The rock-wall on the farther side was possibly even steeper than the one just left behind. Traversing upwards very slowly to a point some 150 feet beyond the couloir, they reached a slab on the edge of a tiny, snow-filled gully. Wyn Harris tried his luck and sank deeply into the snow, recovering position with difficulty. It was time to review the position—12.30 p.m. They had been at work for nearly seven hours, and though not completely exhausted were very tired. They needed, at a conservative estimate, four hours more to ascend the last 1,000 feet; possibly more, in view of their fatigue and of the difficult and dangerous character of the going—especially the next 200 feet or so. Wager thought he might be able to continue for about another hour, Wyn Harris perhaps more. They must leave a margin, both of time and of strength, to allow of a return to Camp V, for Smythe and Shipton would now be at Camp VI, and the tent there only held two men. Lastly, it was just possible that a final examination of the second step would reveal some means of climbing or of turning it.
The upshot was a wise decision to turn back. After the exertions of their reconnaissance, and with the slabs in their snow-covered condition, the party would almost certainly have failed to reach the summit and might well have been benighted on their return. Traversing back by a slightly lower route, they made one more attempt to reach the arete near the second step, but found themselves too exhausted to pursue it. They now made slowly towards Camp VI and, while Wyn Harris retrieved the derelict axe, leaving his own in its place, Wager dragged himself up to the arete east of the first step. He is the only man who has done so, to look down the colossal, icebound southern face.
They told their story to Smythe and Shipton and descended to Camp V the same evening, and to the North Col next day, arriving completely exhausted. On the way down, just below Camp V, Wyn Harris had a narrow escape while attempting to glissade down a small snow-slope. He got out of control and only just saved himself, by means of his axe, from a fall down the eastern face.
Smythe and Shipton were meanwhile imprisoned in their little tent by another gale and a heavy fall of snow, which plastered the dangerous slabs and really destroyed all reasonable hope of a successful ascent. But they set out at 7.30 a.m. on the 1st June—the cold made an earlier start impossible—and tried to make the best of things. Shipton, who had had practically no sleep for two nights and who was suffering from indigestion, found himself unable to go on beyond a point a little to the west of the first step. He was obeying the law that there must be no false heroism on Everest. Each climber must closely watch his own condition and turn while he still had strength to get down by himself. To carry on till he dropped would only involve his companion as well as himself in disaster. He therefore decided to regain Camp VI, and Smythe, having satisfied himself that he could do so, went on alone. The slabs were in very bad condition owing to the fresh snow, but there was now no need to waste time in examining the second step and he made good progress along Norton’s traverse, crossed the couloir, and at 10 a.m. was at exactly the same place as Wyn Harris and Wager had reached on the 30th May. Norton, by the way, after study of the photograph and discussion, is of opinion that this is his own highest point of 1924. The height is probably just over 28,100 feet.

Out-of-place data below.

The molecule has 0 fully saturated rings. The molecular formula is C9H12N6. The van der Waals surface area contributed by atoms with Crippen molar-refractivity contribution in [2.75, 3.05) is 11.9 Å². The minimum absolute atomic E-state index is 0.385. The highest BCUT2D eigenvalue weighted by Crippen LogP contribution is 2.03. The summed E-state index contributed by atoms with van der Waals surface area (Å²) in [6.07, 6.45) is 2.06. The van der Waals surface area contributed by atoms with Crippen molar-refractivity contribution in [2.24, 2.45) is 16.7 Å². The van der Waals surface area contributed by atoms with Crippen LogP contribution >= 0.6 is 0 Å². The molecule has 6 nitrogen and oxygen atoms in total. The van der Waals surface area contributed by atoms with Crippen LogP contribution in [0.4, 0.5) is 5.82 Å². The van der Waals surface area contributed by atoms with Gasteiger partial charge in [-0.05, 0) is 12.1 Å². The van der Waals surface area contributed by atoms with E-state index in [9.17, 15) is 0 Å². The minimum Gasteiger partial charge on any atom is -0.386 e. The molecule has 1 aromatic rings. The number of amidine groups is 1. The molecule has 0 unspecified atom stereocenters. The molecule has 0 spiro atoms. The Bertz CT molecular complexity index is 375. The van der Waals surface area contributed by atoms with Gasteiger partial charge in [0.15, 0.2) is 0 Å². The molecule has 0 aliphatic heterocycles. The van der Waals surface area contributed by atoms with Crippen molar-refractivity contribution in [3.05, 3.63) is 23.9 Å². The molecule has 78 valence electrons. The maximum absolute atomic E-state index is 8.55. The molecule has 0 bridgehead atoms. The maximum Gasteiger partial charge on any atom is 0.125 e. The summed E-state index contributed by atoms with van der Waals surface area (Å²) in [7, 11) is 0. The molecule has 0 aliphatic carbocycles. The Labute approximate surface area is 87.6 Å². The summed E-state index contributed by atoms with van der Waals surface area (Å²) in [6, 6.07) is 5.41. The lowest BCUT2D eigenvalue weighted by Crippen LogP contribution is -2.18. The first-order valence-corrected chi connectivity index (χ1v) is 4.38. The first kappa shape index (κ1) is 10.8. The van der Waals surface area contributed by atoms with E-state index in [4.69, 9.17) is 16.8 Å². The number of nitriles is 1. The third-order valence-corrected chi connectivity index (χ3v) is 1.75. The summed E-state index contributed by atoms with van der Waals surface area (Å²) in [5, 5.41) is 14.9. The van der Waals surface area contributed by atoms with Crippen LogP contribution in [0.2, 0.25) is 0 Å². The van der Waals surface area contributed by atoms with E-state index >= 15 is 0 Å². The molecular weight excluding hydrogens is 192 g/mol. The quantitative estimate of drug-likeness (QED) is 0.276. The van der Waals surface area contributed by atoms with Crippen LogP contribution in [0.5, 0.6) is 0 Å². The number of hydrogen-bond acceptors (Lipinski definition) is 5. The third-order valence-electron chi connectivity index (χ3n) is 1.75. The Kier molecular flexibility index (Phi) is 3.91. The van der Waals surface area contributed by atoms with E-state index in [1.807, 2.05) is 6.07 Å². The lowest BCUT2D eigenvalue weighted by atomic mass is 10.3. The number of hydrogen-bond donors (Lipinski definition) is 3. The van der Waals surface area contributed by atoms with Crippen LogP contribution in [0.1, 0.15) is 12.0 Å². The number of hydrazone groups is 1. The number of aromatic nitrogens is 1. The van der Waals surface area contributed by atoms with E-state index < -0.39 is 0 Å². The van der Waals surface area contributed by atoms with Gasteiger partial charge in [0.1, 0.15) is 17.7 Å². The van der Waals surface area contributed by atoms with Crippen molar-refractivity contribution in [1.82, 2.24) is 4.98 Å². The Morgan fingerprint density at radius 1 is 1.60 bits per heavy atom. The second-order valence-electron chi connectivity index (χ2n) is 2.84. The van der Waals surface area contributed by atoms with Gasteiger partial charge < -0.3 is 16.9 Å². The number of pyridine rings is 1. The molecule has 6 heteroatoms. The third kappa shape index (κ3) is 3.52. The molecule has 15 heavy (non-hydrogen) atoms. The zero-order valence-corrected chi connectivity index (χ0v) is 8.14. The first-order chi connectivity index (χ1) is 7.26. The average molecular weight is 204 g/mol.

It will be realized that Smythe had time in hand and was thus in a more favourable position than Wyn Harris and Wager had been. Moreover, he was going well and had a good reserve of strength. But the rocks ahead, treacherously dangerous as they had been on the 30th May, when powdered with snow, were now thickly covered and literally impossible to negotiate. Any attempt to meddle with them could only result in a slip; and one slip on this portion of the face means certain death. As it was, Smythe had only retained his position on one of two slabs by inserting the pick of his axe into small cracks. In fact, the limit of reasonable climbing had been passed, and there was nothing for it but to retreat.
Smythe, in his turn, followed a lower and easier traverse on his way back, and then rejoined Ship ton at Camp VI. The latter then decided, ill as he was, to make for Camp V. His descent was grievously imperilled by appalling weather, which appeared as usual out of the blue; and he was very nearly lost. I incline to the opinion that on this treacherous upper face of Everest, where there may be bright sunshine one moment and a raging blizzard the next, men should not move singly except in the last resort. It may become necessary on occasion, in pushing home the final assault, but everything possible should be done to avoid it. One vital need is to have greater comfort and more accommodation at Camp VI. The misery of two men enclosed in a tiny tent, seven feet by four, perched insecurely on a sloping ledge so narrow that one third of the floor projects into space, may be better imagined than described. One difficulty is that the North Face is so sadly deficient in ledges of any kind.